Zhou Yuxiang doesn’t have the typical profile for working in China’s manufacturing world. A soft-spoken yet incisive person in his early thirties, Zhou graduated from Dartmouth College with a degree in government and went on to work in investment banking in Hong Kong, following the path of many Chinese overseas returnees.
But a few years into his career, Zhou realized he wanted to build his own business. This was around 2015, a time when China was consumed by a startup craze amid Premier Li Keqiang’s campaign for “mass entrepreneurship and innovation.” Rather than going into the sleek world of consumer lifestyle, fintech or AI, Zhou picked manufacturing as a starting point.
During his time at Barclays, Zhou helped deep-pocketed Chinese manufacturers scour for merger and acquisition deals in Europe. He saw how factories in Germany digitize their operations using Siemens and SAP solutions. In China, “factories had a lot of money and could buy top-of-the-line equipment. But on the software management front, they were still very primitive,” said Zhou in an interview with TechCrunch.
“Most of the operation was done on paper. Every day, workers received a stack of papers telling them what to do, and in turn, they filled up the sheets reporting what material they had used … When you acquire these financially underperforming factories in Europe, you realize their software infrastructure capabilities are still far superior to yours,” Zhou added.
That digital gap encouraged Zhou to start Black Lake, a software platform for factory workers to log their daily tasks and managers to oversee the plant floor. Since its inception in 2016, the startup has raised over $100 million from GGV Capital, Bertelsmann Asia Investments, GSR Ventures, ZhenFund and others. The company recently closed a Series C round, pocketing nearly 500 million yuan ($77 million) and bringing on new backers including Singapore’s sovereign wealth fund Temasek, who led the round, as well as China Renaissance and Lightspeed Venture Partners.
Black Lake’s vision is to be a one-stop collaboration platform for factory workers and managers, digitizing data incurred in all stages of production, from client orders, material procurement, quality compliance, warehouse management, to logistics and shipment. The software analyzes these reams of data, churning out reports for bosses to check for abnormalities in production and for workers to see how they could increase their output and income.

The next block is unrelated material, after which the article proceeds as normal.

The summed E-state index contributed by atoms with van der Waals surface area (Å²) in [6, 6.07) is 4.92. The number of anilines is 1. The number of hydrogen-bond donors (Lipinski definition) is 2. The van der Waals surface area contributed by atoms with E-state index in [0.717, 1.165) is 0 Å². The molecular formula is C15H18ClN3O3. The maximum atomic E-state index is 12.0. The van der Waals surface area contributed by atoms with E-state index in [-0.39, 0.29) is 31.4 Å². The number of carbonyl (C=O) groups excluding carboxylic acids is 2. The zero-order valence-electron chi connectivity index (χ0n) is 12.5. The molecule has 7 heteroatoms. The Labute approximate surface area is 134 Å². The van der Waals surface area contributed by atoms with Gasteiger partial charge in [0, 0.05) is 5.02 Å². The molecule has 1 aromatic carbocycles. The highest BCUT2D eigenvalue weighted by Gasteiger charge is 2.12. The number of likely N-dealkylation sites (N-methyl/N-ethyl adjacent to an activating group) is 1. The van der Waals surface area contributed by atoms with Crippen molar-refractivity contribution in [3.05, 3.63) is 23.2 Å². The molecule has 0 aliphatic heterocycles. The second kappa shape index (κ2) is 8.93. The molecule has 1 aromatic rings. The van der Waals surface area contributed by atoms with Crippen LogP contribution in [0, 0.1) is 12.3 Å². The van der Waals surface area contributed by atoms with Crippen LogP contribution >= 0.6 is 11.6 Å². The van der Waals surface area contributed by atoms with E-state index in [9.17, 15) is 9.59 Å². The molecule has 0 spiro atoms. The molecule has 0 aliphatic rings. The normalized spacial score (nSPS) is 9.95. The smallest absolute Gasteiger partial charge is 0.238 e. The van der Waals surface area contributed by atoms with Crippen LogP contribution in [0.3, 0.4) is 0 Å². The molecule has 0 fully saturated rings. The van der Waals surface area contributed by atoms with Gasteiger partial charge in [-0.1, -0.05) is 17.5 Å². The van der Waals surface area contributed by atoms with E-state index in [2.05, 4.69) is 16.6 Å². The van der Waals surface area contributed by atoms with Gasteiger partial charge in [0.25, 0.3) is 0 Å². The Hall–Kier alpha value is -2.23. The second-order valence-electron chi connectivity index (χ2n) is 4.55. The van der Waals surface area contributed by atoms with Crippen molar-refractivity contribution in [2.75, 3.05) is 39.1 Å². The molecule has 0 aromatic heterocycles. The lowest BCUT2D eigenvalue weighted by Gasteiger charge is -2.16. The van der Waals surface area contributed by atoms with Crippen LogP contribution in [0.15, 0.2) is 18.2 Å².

Compared to SaaS incumbents from the West, Black Lake’s more localized services and affordable prices have a greater appeal to China’s wide swathes of small and medium-sized factories, Zhou argued. Black Lake tries to simplify its user experience to a Lego-like building process so factory bosses can easily customize the software for their own use. Workers access the cloud-based software from their smartphones, which have become ubiquitous in China’s affluent cities thanks to increasingly friendly device prices and data fees. A foreign SaaS giant’s solution could cost a factory at least three million yuan a year, while Black Lake charges 300,000 yuan or less, Zhou said.
To date, the company has served nearly 2,000 manufacturers and suppliers across the Greater China Region and Southeast Asia, counting in its customers Tesla, L’Oréal, Xiaomi, Sinopec, and Chinese state-owned conglomerate China Resources’ pharmaceutical group. In all, the company claims to have reached 500,000 production workers.
Black Lake is riding a perfect wave of “upgrading” in China’s manufacturing world. For one, the demand for customized products is rising as consumers become savvier. Instead of producing bottled water with the same packaging, for instance, beverage companies now design various looks tailored to different demographics. Factories need to adjust quickly to the flood of customized orders, and a cloud-based data management platform could be the solution, Zhou suggested.
The U.S.-China trade war is another impetus for China’s push for factory upgrades. Having felt the heat from trade sanctions, Chinese manufacturers look to cut expenses and improve productivity. That shift, along with the government’s “new infrastructure” policy to breathe high tech into traditional industries, makes Zhou all the more bullish about his business.
But Black Lake is certainly not the only one to have spotted opportunities in China’s efforts to modernize production, and enterprise software in China has a notoriously slow monetization cycle in part due to low adoption and companies’ reluctance to pay for services. The key is finding a viable business model to fund its dream to be the ultimate “data entry point” for China’s millions of factories.
With proceeds from its new funding, Black Lake plans to spend on product development, hiring, market expansion and building an open platform for third-party developers. The startup realizes it can’t build everything factories need, and it’s already working with partners across telecommunications, cloud computing, automation and consulting, such as Huawei, Alibaba, SAP and McKinsey.
“When Chinese factories ‘wake up,’ their speed of digitization will definitely leapfrog that of their American and European counterparts,” Zhou asserted.